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Is Your Medication Giving You Nightmares?

Nightmares are a common side effect of many CNS medications.

Key points

  • Many medications can disrupt sleep and cause nightmares, particularly those affecting a few neurotransmitters.
  • Drugs designed to treat CNS disorders may alter the function of neurotransmitters that control dreaming.
  • A better understanding of the cause of nightmares has led to drugs that show promise for treating nightmares.
 Ron Lach / Pexels
Source: Ron Lach / Pexels

All societies, cultures, and religions throughout history have offered their interpretation of dreams, especially nightmares. Today, clinicians rarely warn their patients that some medications may induce disturbing dreams and nightmares. Advancing knowledge on this problem has led to the development of drugs that can alleviate them.

Dreams occur throughout sleep. However, their complexity, physiology, and quality of recall after awakening are distinctly different between dreams during REM versus non-REM. Dreams recalled from REM sleep are highly visual, with a clear storyline and scenery, even though the content may be bizarre, illogical, and unrealistic. In contrast, dreams recalled during non-REM sleep are vague, without clear imagery, and often intimidating in character.

Medications and Nightmares.

Many patients who complain of nightmares are often taking a variety of medications. Investigation of reports on nightmares has led to a better understanding of shared mechanisms that allow the prediction of which drugs may cause nightmares. Certain neuropsychiatric and neurodegenerative conditions, such as Parkinson’s disease, as well as the medications used to treat them, may cause nightmares. Studies in healthy adults without neurological disease are preferable but more difficult to conduct.

We tend to think that we dream in bursts throughout the night. However, sleepers recall dreams about 50 percent of the time during non-REM sleep, also called slow-wave sleep, and about 80 percent of the time during REM sleep. (For more about sleep, see my book The Brain: What Everyone Needs to Know) This truly suggests that dreaming is more of a continuum during the entire night of sleep. We are probably not dreaming for only a small portion of the night.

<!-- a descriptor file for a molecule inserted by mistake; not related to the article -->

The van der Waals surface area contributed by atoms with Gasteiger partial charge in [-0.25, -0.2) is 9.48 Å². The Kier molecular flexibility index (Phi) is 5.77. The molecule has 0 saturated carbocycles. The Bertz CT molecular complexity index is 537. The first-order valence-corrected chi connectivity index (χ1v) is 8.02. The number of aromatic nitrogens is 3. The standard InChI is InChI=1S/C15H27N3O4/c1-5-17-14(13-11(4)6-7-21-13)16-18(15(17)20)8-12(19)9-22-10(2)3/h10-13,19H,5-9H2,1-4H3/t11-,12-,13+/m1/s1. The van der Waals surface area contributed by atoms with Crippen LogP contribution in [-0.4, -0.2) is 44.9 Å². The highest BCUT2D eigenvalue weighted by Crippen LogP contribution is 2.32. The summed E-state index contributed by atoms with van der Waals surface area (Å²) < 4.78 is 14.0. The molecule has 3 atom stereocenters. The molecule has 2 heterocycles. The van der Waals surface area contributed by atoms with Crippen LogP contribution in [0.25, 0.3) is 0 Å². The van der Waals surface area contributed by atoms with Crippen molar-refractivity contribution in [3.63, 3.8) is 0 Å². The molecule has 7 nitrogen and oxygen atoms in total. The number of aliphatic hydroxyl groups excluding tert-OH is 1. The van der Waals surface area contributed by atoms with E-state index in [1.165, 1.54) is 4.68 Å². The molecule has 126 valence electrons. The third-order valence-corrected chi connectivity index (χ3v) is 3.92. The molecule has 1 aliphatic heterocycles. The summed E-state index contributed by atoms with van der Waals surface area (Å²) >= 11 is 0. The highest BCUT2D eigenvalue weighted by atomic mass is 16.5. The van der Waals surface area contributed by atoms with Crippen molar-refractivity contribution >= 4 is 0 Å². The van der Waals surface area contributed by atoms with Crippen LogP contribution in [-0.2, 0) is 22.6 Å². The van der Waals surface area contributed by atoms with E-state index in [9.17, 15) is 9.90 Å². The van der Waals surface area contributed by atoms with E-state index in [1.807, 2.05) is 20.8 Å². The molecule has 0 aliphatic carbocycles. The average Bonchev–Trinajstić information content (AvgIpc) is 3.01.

Dreams change in quality as the night progresses. Dreams are more “thought-like” in the early night and then gradually transition into more “dream-like” content during the hours before waking.

Many common central nervous system (CNS) pharmaceuticals are designed to influence the same neurotransmitters that are responsible for this continuum of dreaming, leading to disorganized and disturbed dreams that feel like nightmares. Consider the following examples of drugs that alter the function of the neurotransmitters GABA, serotonin, norepinephrine, and dopamine that control non-REM and REM-related dreaming.

Alcohol imbalances the function of the neurotransmitter GABA, leading to decreased REM sleep during the first part of the night. As the alcohol is metabolized, GABA function returns to normal, and the brain attempts to enter REM sleep more often to compensate for the loss. This is called “REM pressure,” and it is always associated with nightmares. Barbiturates and the entire class of benzodiazepine drugs produce the same kind of REM pressure.

The selective serotonin reuptake inhibitor (SSRI) and serotonin and norepinephrine reuptake inhibitor (SNRI) anti-depressants alter the actions of serotonin and norepinephrine. These two neurotransmitters are responsible for taking the sleeping brain out of REM sleep into non-REM sleep. Consequently, these drugs cause the sleeping brain to spend less time in REM sleep. Most of the conventional anti-depressants lead to reduced REM time, fragmented sleep, increased abnormal dreams, and quite realistic nightmares.

The top four drugs that act upon norepinephrine receptors in the brain and body are used to treat high blood pressure and related cardiovascular problems, including pindolol, metoprolol, alprenolol, and propranolol, which are frequently associated with reports of nightmares.

Statins, including simvastatin, atorvastatin, and rosuvastatin, used to treat high levels of blood cholesterol, also cause nightmares. Statins that enter the brain may more easily cause more nightmares than statins that do not cross the blood-brain barrier. Statins may indirectly alter the function of serotonin and other neurotransmitters involved in the control of sleep and dreaming. Patients who reported the lowest levels of serum triglyceride, lower total cholesterol, and lower low-density lipoprotein (LDL) levels after taking statins also reported having more nightmares as compared to control subjects.

Cocaine and the amphetamine derivatives that alter the release of dopamine consistently induce a longer sleep latency, reduced total sleep time, and suppression of REM sleep, leading to REM pressure and nightmares. The effects of cannabis on sleep architecture are variable. However, reports of reduced total REM sleep have been consistent across studies. Subjects frequently report strange dreams as the cannabis dose wears off. Studies also report a REM rebound, a night with increased nightmares, after about one to three days after stopping cannabis use.

There are many ways that medications can disturb our dreams. Recently, some drugs have shown promise for treating nightmares, such as terazosin, clonidine, trazodone, some antihistamines, and gabapentin. Unfortunately, due to the variability in responses to these drugs, there are no clear recommendations about a “drug of choice” for the treatment of nightmares.


Bernath O, Ward R (2023) Pharmacology of dreaming. Somnologie, 27:158–168

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